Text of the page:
6. Thanks for the input everyone. I suppose the '1/2 leftover pen applies to TB' is somewhat of a fix. I guess I just cant wrap my mind around the idea of Toughness being a better defense than armor. 'The las bolt tears through your flak armor, but dissipates when it strikes your rippling pectorals!' Oh well, thanks for clarifying for me!
  7. Thanks for the reply, Graver! Interesting. That makes those Unnatural Toughness Xenos a tremendous threat. If I recall, Imperial Guard have taken on Orks and given as well as they got. Seems hardly plausible given that IG have Las weapons and Orks have 8 TB not counting armor. Also, considering the highest armor rating i've seen thus far is 8 and some weapons have 10 AP or more, seems kind of silly that it wouldn't affect toughness bonus. I just dont see how flesh can stand up to plasma better than ceramite. Is that the official stance on the issue?
  8. I'm sure this has already been brought up, and I did do a search and couldn't find anything. Does a weapon's AP count against toughness bonus? I would think it does, because if it can blast through metal/ceramite then flesh probably wont stand much more of a chance. However, I cant find anything official on the issue. Thanks in advance.
  9. Well, in my opinion, called shots are already worth the negatives because you get to specifically target an un-armored location on the target's body. Bypassing armor is more valuable than most people give it credit for. Very helpful when you're facing a bounty-hunter in power armor up to his neck. Or maybe you need to stop a fleeing enemy from running to interrogate him for info, sounds like time for a called shot to the leg to me. Besides, not every shot to the head is lethal. Sometimes it just blows through your cheek. Very nasty looking, and I bet it hurts like hell, but it's not going to kill you. This is not a first person shooter, headshots shouldn't be one shot kills everytime. The only way I could justify giving extra damage on a headshot is by increasing the BS penalty to line up a deadly headshot, rather than one that slams into the jawbone and skitters off. Just my thoughts.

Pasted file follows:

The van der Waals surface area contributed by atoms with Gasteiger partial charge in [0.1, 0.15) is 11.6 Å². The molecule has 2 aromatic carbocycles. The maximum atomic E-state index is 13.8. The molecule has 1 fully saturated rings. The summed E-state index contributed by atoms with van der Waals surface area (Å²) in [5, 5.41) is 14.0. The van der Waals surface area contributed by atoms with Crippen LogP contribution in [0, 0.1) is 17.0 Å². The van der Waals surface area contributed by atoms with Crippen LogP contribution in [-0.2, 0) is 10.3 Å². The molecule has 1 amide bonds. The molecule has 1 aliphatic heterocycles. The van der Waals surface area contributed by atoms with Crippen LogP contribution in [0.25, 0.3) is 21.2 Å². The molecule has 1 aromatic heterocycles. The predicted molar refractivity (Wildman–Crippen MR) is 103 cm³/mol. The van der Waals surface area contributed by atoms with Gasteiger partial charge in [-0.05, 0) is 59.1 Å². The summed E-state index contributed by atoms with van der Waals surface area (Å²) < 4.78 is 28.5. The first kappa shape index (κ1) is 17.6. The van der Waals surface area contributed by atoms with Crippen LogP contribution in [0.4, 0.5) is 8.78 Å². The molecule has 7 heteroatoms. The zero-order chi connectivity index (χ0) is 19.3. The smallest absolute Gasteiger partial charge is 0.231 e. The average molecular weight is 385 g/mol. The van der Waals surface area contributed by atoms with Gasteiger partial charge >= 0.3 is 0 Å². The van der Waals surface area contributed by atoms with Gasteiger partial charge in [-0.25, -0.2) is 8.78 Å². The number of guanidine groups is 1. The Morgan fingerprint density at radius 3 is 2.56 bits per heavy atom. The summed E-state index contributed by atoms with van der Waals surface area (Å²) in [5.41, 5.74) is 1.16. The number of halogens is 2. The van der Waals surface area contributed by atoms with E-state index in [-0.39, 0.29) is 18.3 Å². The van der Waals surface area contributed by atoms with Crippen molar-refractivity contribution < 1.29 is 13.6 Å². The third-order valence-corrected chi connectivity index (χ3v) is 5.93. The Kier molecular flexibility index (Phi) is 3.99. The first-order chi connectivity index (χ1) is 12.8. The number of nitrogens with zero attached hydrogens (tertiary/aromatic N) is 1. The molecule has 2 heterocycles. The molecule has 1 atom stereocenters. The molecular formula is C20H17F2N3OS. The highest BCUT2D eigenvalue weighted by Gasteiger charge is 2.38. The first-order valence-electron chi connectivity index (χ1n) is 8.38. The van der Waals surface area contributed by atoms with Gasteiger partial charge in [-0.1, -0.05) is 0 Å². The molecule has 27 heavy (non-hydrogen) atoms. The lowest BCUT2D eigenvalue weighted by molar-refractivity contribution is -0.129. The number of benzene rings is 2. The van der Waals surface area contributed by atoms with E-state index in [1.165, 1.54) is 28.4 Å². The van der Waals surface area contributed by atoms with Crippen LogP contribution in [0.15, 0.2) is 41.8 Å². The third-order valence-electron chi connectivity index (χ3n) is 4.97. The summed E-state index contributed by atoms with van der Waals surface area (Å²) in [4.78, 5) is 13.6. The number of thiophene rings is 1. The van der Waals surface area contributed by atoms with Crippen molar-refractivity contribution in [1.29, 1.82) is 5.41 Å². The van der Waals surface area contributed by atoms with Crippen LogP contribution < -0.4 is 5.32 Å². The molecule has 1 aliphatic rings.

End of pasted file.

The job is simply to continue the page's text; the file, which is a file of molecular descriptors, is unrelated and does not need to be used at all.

10. Well, if you where to do that, i'd add the unreliable and toxic traits to the heavy flamer, as well as increasing the reload time by 1 full action to reflect the jury-rigged nature of such a weapon. I'm a big fan of the quick and dirty school of design.